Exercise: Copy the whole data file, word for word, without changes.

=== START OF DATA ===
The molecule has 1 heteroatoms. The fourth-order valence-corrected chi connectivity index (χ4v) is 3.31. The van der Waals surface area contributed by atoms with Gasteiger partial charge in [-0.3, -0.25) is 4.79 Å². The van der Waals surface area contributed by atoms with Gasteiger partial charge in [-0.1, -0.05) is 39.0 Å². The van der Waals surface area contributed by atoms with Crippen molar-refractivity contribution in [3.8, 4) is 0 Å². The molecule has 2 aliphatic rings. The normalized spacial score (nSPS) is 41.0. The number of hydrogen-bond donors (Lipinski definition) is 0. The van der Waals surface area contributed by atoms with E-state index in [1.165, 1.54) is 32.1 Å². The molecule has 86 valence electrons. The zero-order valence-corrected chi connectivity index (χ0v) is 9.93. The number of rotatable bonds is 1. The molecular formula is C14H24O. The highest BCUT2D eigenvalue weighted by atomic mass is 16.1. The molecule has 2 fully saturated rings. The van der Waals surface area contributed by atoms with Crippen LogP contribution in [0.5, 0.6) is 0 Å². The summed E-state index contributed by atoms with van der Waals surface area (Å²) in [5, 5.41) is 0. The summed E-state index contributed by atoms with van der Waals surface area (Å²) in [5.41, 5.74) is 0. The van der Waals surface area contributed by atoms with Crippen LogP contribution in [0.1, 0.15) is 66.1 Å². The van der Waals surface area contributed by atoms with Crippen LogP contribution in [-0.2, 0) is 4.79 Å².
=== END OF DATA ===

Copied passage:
The molecule has 1 heteroatoms. The fourth-order valence-corrected chi connectivity index (χ4v) is 3.31. The van der Waals surface area contributed by atoms with Gasteiger partial charge in [-0.3, -0.25) is 4.79 Å². The van der Waals surface area contributed by atoms with Gasteiger partial charge in [-0.1, -0.05) is 39.0 Å². The van der Waals surface area contributed by atoms with Crippen molar-refractivity contribution in [3.8, 4) is 0 Å². The molecule has 2 aliphatic rings. The normalized spacial score (nSPS) is 41.0. The number of hydrogen-bond donors (Lipinski definition) is 0. The van der Waals surface area contributed by atoms with E-state index in [1.165, 1.54) is 32.1 Å². The molecule has 86 valence electrons. The zero-order valence-corrected chi connectivity index (χ0v) is 9.93. The number of rotatable bonds is 1. The molecular formula is C14H24O. The highest BCUT2D eigenvalue weighted by atomic mass is 16.1. The molecule has 2 fully saturated rings. The van der Waals surface area contributed by atoms with Crippen LogP contribution in [0.5, 0.6) is 0 Å². The summed E-state index contributed by atoms with van der Waals surface area (Å²) in [5, 5.41) is 0. The summed E-state index contributed by atoms with van der Waals surface area (Å²) in [5.41, 5.74) is 0. The van der Waals surface area contributed by atoms with Crippen LogP contribution in [0.1, 0.15) is 66.1 Å². The van der Waals surface area contributed by atoms with Crippen LogP contribution in [-0.2, 0) is 4.79 Å².